Several letters have recently been published in the Guardian criticising those who raise concerns about Corbyn’s links with individuals and organisations viewed by many as antisemitic. One twitter used said:
As a Jew who has nothing to do with Israel I’d been obsessing over the Corbyn/anti-semitism stuff. But those letters are pretty persuasive
Was he right to be reassured? In a letter signed by by Tony Greenstein, Haim Bresheeth, Deborah Fink and others it is asserted:
The allegation that Corbyn supports or associates with Holocaust deniers is malicious and unfounded. It is based on an article in the Daily Mail, which was dependent on the word of a self-confessed Holocaust denier, Paul Eisen. The JC reports him as saying that Corbyn donated to Deir Yassin Remembered. So did many people, before DYR was taken over by antisemites and Holocaust deniers. The JC’s efforts to paint Corbyn as a closet antisemite can only help legitimise those who are antisemitic.
Although there is still some lack of clarity about the precise nature of Corbyn’s links with DYR it does seem reasonably certain that he attended an event back in 2013 whereas the problems with the organisation, by Tony Greenstein’s own account, date back to at least 2007. Corbyn might well have known nothing about the controversy, even in 2013. But the letter shouldn’t rely on timing/chronology to defend him.
Another interesting letter comes from Ruth Tenne. She takes a rather different line:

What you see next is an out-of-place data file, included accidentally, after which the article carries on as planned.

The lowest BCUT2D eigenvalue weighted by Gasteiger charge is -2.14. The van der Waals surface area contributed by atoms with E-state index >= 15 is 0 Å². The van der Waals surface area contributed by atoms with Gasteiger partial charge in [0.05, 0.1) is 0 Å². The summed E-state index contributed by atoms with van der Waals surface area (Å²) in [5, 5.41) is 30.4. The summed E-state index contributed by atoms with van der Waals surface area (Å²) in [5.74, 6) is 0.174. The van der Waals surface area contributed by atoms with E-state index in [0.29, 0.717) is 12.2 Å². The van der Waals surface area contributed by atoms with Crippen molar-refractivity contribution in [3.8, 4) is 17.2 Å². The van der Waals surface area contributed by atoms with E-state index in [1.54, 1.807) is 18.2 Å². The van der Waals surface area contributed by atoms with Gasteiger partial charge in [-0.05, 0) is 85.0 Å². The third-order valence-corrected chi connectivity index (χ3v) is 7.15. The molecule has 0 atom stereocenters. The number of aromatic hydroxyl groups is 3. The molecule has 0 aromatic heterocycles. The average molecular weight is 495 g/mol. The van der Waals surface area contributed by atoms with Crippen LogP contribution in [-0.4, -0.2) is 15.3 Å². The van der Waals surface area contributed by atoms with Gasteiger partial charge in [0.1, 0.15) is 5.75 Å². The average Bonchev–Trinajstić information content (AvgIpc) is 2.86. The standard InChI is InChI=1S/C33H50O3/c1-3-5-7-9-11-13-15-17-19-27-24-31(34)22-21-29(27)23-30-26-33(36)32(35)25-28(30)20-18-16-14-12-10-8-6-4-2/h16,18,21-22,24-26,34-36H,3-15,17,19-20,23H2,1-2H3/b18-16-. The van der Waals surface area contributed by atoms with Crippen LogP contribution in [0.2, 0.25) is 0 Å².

I totally reject the suggestion that Deir Yassin Remembered organisation could be regarded as a group whose membership is largely composed of Holocaust deniers. As an Israeli human rights activist ,whose grandparents perished in the Holocaust, I strongly believe that the massacre in Deir Yassin and the narrative of the Palestinian people should not be wiped out of history. DYR is commemorative body which is supported by members of civil society all over the world. I hope that the public, including the Jewish community, will support the important work and aims of DYR as well as backing Jeremy Corbyn and his vision of a fairer society.
There’s nothing antisemitic in acknowledging either Deir Yassin or Palestinian perspectives on 1948 more generally. One might think this letter had been written by someone not directly involved in these controversies, an Israeli with liberal views. However I assume this is the same Ruth Tenne who Tony Greenstein clashed with back in 2012 over the expulsion of Holocaust deniers from the PSC. He objected to a letter she wrote to the Weekly Worker. This is no longer available but it seems that she was glossing over the serious problems facing the PSC at this time, and that Greenstein saw her thinking on this issue to be worryingly muddled:
Thus Ruth Tenne speaks of “alleged, or imaginary, holocaust deniers”. Yet the position in the Palestine Solidarity Campaign was quite clear. As I wrote in my article, the supporters of Gilad Atzmon and Paul Eisen, who believe that denying the holocaust is the key to unlocking support for Zionism, have caused significant disruption in a number of branches (‘No room for anti-Semites’, January 19).
Tenne confirms her differences with Greenstein (and with his fellow signatories I’d imagine) here, below a post entitled The Vindication of Gilad Atzmon.
There’s much more about Corbyn’s links in the other letters; these generally fail to differentiate between the crucially different contexts, dynamics and motives behind quite distinct examples of platform-sharing. This was an interesting observation from the Samuels family:
Influential sections of the Jewish community, maybe guided by their Israeli contacts, are frightened that a notable critic of Israel’s policies and actions might attain a position of prominence in British politics.
Some of the questions raised about Corbyn’s links relate to problems which have nothing do with Israel – the blood libel and, of course, Holocaust denial – and you certainly don’t have to be ‘guided’ by ‘Israeli contacts’ to be concerned about such issues.